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Dartmouth’s Lovejoy to Donate Brain for CTE Research

  • New Jersey Devils defenseman Ben Lovejoy (12) clears the puck as Vancouver Canucks left wing Loui Eriksson (21), of Sweden, tries to get his stick on it during the first period of an NHL hockey game, Friday, Nov. 24, 2017, in Newark, N.J. (AP Photo/Julio Cortez) Julio Cortez

  • New Jersey Devils' Ben Lovejoy looks on during the first period of an NHL hockey game against the New Jersey Devils Thursday, Nov. 17, 2016, in Anaheim, Calif. (AP Photo/Jae C. Hong)

The Hackensack (N.J.) Record
Published: 12/7/2017 11:24:41 PM
Modified: 12/7/2017 11:24:46 PM

Newark, n.j. — Ben Lovejoy considers himself lucky so far in his 10 NHL seasons.

“I have had very little brain trauma,” the Devils defenseman said.

Still, Lovejoy has seen the devastating effects concussions have had on countless teammates. So, on Thursday, the 33-year-old Dartmouth College graduate and Orford native became the first active NHL player to pledge to donate his brain upon his passing to the Boston-based Concussion Legacy Foundation in order to help research into Chronic Traumatic Encephalopathy.

Lovejoy spoke about his decision after the Devils practice on Thursday at Prudential Center. The team hosts a rematch with the Blue Jackets tonight after Tuesday night’s 4-1 win at Columbus.

Lovejoy’s retired former teammate with the Penguins, Craig Adams, pledged in November to donate his brain for CTE research. Keith Primeau, in 2008, was the first former NHL player to pledge his brain to the foundation and fellow retired players Shawn McEachern, Bob Sweeney and Ted Drury have since followed suit.

“I have had incredibly high-profile superstar teammates (Sidney Crosby) struggle with concussions, and I’ve had minor league role players struggle with concussions,” Lovejoy said. “I think it’s something that affects everyone in our sport.”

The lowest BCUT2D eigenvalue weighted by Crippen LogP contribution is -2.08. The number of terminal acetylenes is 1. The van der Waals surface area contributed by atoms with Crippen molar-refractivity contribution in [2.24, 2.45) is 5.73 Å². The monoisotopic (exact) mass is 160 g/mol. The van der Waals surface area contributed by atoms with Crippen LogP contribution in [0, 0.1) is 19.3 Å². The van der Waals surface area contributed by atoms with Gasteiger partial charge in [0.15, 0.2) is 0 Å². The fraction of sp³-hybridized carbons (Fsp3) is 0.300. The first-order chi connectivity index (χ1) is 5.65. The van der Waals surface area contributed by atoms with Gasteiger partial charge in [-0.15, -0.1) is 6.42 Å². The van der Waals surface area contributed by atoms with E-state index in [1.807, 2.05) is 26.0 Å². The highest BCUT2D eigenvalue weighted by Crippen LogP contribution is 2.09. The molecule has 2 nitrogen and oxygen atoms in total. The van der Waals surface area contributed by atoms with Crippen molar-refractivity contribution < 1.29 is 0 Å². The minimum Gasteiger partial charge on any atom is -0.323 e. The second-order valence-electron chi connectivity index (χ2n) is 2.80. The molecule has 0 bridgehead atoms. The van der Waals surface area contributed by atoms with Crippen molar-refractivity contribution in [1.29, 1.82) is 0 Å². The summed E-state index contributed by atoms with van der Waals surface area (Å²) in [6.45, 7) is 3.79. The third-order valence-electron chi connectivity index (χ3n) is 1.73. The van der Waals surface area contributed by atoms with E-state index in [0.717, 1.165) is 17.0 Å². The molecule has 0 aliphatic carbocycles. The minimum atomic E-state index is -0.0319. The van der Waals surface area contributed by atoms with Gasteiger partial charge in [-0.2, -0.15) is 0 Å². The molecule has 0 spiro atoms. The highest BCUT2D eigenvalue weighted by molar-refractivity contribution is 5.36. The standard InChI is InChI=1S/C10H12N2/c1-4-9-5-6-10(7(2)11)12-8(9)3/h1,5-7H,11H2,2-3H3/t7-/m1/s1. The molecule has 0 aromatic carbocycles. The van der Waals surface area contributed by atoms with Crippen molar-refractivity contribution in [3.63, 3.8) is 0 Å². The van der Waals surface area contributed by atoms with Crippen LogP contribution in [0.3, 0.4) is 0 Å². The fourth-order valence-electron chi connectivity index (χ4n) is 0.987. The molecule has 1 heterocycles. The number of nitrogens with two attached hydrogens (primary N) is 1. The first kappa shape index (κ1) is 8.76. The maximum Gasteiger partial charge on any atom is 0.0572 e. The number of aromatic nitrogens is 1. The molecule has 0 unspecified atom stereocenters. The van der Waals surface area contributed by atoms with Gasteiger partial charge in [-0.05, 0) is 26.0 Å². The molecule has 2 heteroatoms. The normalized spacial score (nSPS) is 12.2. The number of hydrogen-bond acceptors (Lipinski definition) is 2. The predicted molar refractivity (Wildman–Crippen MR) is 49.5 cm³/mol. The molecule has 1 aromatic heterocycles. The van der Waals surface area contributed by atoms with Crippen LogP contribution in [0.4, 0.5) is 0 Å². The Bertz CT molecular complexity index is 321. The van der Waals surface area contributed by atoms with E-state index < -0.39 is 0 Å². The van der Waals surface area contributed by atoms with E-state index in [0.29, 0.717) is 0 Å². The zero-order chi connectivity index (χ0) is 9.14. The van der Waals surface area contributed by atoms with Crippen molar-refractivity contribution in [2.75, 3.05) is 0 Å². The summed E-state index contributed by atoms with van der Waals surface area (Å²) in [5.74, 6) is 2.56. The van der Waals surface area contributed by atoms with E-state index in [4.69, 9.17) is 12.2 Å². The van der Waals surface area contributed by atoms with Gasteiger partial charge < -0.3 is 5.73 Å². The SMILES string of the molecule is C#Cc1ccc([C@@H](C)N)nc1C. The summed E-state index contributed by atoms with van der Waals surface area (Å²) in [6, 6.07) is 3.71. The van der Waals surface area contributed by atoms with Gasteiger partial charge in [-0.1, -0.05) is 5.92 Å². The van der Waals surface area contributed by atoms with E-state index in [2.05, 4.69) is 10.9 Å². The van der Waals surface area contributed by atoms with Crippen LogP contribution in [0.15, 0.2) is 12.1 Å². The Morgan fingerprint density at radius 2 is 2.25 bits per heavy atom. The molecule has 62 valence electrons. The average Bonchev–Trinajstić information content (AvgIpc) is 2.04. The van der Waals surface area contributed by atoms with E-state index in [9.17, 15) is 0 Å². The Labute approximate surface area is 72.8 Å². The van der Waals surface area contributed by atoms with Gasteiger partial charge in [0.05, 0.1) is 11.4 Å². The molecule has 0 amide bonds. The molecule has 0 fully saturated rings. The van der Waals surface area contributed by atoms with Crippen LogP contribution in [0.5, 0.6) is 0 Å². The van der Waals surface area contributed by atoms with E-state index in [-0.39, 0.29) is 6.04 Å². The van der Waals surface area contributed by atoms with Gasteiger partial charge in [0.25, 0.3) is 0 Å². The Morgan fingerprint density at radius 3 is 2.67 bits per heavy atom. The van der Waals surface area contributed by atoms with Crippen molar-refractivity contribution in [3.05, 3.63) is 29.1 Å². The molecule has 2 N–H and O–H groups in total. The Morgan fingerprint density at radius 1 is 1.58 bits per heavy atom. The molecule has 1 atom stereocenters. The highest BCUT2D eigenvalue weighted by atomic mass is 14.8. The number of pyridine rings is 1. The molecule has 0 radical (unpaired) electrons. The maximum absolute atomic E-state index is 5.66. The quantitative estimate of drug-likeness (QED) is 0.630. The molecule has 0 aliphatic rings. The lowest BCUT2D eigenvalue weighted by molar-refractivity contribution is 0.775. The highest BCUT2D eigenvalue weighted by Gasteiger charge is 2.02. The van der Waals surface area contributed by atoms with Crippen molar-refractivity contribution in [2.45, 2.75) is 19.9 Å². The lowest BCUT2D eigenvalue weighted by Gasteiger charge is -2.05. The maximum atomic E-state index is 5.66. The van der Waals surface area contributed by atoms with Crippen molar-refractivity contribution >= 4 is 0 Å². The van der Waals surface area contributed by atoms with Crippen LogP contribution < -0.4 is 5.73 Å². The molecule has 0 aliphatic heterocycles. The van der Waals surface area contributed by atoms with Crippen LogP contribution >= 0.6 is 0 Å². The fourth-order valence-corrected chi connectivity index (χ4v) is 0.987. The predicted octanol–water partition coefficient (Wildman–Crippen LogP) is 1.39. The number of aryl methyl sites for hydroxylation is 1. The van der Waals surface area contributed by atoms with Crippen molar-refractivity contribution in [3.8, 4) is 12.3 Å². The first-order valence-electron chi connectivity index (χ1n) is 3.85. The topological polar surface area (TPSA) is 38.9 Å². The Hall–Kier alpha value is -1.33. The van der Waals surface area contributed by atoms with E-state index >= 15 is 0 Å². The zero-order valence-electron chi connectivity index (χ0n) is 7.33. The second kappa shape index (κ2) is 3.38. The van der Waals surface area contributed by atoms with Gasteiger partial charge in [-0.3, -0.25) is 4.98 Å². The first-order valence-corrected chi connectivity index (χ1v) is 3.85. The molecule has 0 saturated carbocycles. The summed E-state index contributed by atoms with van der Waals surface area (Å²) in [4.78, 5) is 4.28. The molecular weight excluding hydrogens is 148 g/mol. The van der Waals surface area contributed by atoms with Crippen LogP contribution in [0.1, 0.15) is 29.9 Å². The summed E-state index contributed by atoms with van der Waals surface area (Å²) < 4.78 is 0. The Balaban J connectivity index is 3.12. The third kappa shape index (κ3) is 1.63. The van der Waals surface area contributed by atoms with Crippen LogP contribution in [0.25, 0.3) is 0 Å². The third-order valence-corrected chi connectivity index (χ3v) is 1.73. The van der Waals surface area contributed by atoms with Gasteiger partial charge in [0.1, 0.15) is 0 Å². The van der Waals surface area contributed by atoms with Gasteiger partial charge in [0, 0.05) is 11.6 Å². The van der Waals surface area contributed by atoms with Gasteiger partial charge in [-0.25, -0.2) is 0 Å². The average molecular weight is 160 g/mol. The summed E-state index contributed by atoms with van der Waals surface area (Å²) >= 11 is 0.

The foundation is the recruiting arm of partnership with Boston University and the Veteran’s Administration to create a brain bank. More than 2,500 former athletes and military veterans have pledged to donate their brain to the foundation since 2008, and Lovejoy is one of the more than 1,000 who have done so in 2017.

“Science,” Lovejoy said when asked what spurred him to make his pledge.

“Three or four years ago, I told my wife that when I die, I wanted my brain to be donated to the VA concussion doctors,” Lovejoy said. “I wanted it to be studied. I am a believer in medicine, and a believer in helping the future. I thought I was good and that was it; I had pledged. This summer, I read an article saying how many NFL players had pledged their brain and how many people had pledged and there were no current NHL players.”

Chris Nowinski, the co-founder and CEO of Concussion Legacy Foundation, said he was looking through his online pledge forms a couple of months ago when he spotted Lovejoy’s name. Nowinski called him the next day.

“Chris tells me he thinks they will find a cure, and the research they are doing is incredible,” Lovejoy said. “He is very confident they will find a cure, hopefully long before I need it. But I would like to do my part. The only thing I can do right now is pledge and create awareness of what they’re doing and being supportive of that.”

“Ben is a bright guy,” Devils coach John Hynes added. “I think he’s got a vision for the future and the fact that he made that decision is not a surprise.”

This season, the Devils’ Marcus Johansson has lost 13 games to a concussion after going head first into the boards at Vancouver on Nov. 1.

“When guys get injured, as a coach, you’re always concerned about them,” Hynes said. “Certain injuries are worse than others. A guy with a concussion, with the amount of information we have now, you do worry about them. You worry about how they come out of it because, lots of times, emotionally and things like that, it’s a hard thing to get through.

“Players go out there and play hard and risk their bodies,” Hynes added. “So I think the more knowledge we know about it, I think the more respect you have for the players that have to go through that. You hope that for their lives, they’re not going to be affected as time goes on.”

In addition to pledging to donate his brain, Lovejoy said he will work to raise awareness for CTE research and support the foundation.

But he won’t necessarily try to recruit others to do the same as he has.

“If people have questions and want to be involved, I will direct them,” Lovejoy said. “This is a personal choice that I’ve made. I don’t like to tell people how to handle their bodies. If people are interested, I will absolutely direct them to Chris.

“This is a sensitive issue and I’m sympathetic to that. This is my brain, and I’m choosing to do what I want with it when I’m done.”

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